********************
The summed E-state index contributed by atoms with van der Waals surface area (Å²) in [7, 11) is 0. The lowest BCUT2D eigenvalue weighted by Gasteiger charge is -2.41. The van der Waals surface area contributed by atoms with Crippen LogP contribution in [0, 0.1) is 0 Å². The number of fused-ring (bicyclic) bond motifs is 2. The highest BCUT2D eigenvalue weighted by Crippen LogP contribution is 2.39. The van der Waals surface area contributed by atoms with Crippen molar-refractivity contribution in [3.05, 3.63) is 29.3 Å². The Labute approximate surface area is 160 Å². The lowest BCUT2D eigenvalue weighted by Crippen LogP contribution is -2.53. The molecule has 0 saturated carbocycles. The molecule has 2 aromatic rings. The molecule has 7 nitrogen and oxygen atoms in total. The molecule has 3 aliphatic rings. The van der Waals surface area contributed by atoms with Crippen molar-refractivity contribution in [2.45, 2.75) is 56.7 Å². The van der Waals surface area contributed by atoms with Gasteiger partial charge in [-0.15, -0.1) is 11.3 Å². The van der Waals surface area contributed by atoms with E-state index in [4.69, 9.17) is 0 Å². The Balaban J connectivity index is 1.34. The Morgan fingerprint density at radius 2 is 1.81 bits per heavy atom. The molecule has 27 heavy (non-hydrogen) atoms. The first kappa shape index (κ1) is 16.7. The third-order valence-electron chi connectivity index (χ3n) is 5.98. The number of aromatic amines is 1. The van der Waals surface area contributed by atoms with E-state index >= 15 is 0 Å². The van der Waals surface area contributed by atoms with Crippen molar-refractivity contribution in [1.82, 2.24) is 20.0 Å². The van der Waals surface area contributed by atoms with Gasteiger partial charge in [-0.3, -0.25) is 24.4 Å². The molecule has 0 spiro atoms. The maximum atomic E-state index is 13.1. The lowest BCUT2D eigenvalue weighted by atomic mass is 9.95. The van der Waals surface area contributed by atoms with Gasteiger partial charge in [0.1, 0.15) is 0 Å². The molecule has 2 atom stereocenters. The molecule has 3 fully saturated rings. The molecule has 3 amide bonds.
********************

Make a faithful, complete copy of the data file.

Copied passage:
The summed E-state index contributed by atoms with van der Waals surface area (Å²) in [7, 11) is 0. The lowest BCUT2D eigenvalue weighted by Gasteiger charge is -2.41. The van der Waals surface area contributed by atoms with Crippen LogP contribution in [0, 0.1) is 0 Å². The number of fused-ring (bicyclic) bond motifs is 2. The highest BCUT2D eigenvalue weighted by Crippen LogP contribution is 2.39. The van der Waals surface area contributed by atoms with Crippen molar-refractivity contribution in [3.05, 3.63) is 29.3 Å². The Labute approximate surface area is 160 Å². The lowest BCUT2D eigenvalue weighted by Crippen LogP contribution is -2.53. The molecule has 0 saturated carbocycles. The molecule has 2 aromatic rings. The molecule has 7 nitrogen and oxygen atoms in total. The molecule has 3 aliphatic rings. The van der Waals surface area contributed by atoms with Crippen molar-refractivity contribution in [2.45, 2.75) is 56.7 Å². The van der Waals surface area contributed by atoms with Gasteiger partial charge in [-0.15, -0.1) is 11.3 Å². The van der Waals surface area contributed by atoms with E-state index in [4.69, 9.17) is 0 Å². The Balaban J connectivity index is 1.34. The Morgan fingerprint density at radius 2 is 1.81 bits per heavy atom. The molecule has 27 heavy (non-hydrogen) atoms. The first kappa shape index (κ1) is 16.7. The third-order valence-electron chi connectivity index (χ3n) is 5.98. The number of aromatic amines is 1. The van der Waals surface area contributed by atoms with E-state index >= 15 is 0 Å². The van der Waals surface area contributed by atoms with Crippen molar-refractivity contribution in [1.82, 2.24) is 20.0 Å². The van der Waals surface area contributed by atoms with Gasteiger partial charge in [-0.3, -0.25) is 24.4 Å². The molecule has 0 spiro atoms. The maximum atomic E-state index is 13.1. The lowest BCUT2D eigenvalue weighted by atomic mass is 9.95. The van der Waals surface area contributed by atoms with Gasteiger partial charge in [0.1, 0.15) is 0 Å². The molecule has 2 atom stereocenters. The molecule has 3 fully saturated rings. The molecule has 3 amide bonds.